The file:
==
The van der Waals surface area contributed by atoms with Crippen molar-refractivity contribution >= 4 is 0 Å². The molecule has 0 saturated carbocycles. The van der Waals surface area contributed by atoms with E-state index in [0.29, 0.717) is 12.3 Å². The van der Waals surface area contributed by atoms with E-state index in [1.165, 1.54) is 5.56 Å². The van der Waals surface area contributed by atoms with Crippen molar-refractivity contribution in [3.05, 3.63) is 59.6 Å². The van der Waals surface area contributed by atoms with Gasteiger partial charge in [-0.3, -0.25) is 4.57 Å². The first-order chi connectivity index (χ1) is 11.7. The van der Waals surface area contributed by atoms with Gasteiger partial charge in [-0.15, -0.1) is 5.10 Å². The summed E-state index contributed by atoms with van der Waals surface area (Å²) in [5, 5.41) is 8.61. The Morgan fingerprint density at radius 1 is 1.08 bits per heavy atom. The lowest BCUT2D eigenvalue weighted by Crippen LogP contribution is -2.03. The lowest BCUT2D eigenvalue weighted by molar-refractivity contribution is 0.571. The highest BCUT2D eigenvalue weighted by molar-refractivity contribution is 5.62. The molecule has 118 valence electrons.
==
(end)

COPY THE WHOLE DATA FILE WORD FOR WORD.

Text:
The van der Waals surface area contributed by atoms with Crippen molar-refractivity contribution >= 4 is 0 Å². The molecule has 0 saturated carbocycles. The van der Waals surface area contributed by atoms with E-state index in [0.29, 0.717) is 12.3 Å². The van der Waals surface area contributed by atoms with E-state index in [1.165, 1.54) is 5.56 Å². The van der Waals surface area contributed by atoms with Crippen molar-refractivity contribution in [3.05, 3.63) is 59.6 Å². The van der Waals surface area contributed by atoms with Gasteiger partial charge in [-0.3, -0.25) is 4.57 Å². The first-order chi connectivity index (χ1) is 11.7. The van der Waals surface area contributed by atoms with Gasteiger partial charge in [-0.15, -0.1) is 5.10 Å². The summed E-state index contributed by atoms with van der Waals surface area (Å²) in [5, 5.41) is 8.61. The Morgan fingerprint density at radius 1 is 1.08 bits per heavy atom. The lowest BCUT2D eigenvalue weighted by Crippen LogP contribution is -2.03. The lowest BCUT2D eigenvalue weighted by molar-refractivity contribution is 0.571. The highest BCUT2D eigenvalue weighted by molar-refractivity contribution is 5.62. The molecule has 118 valence electrons.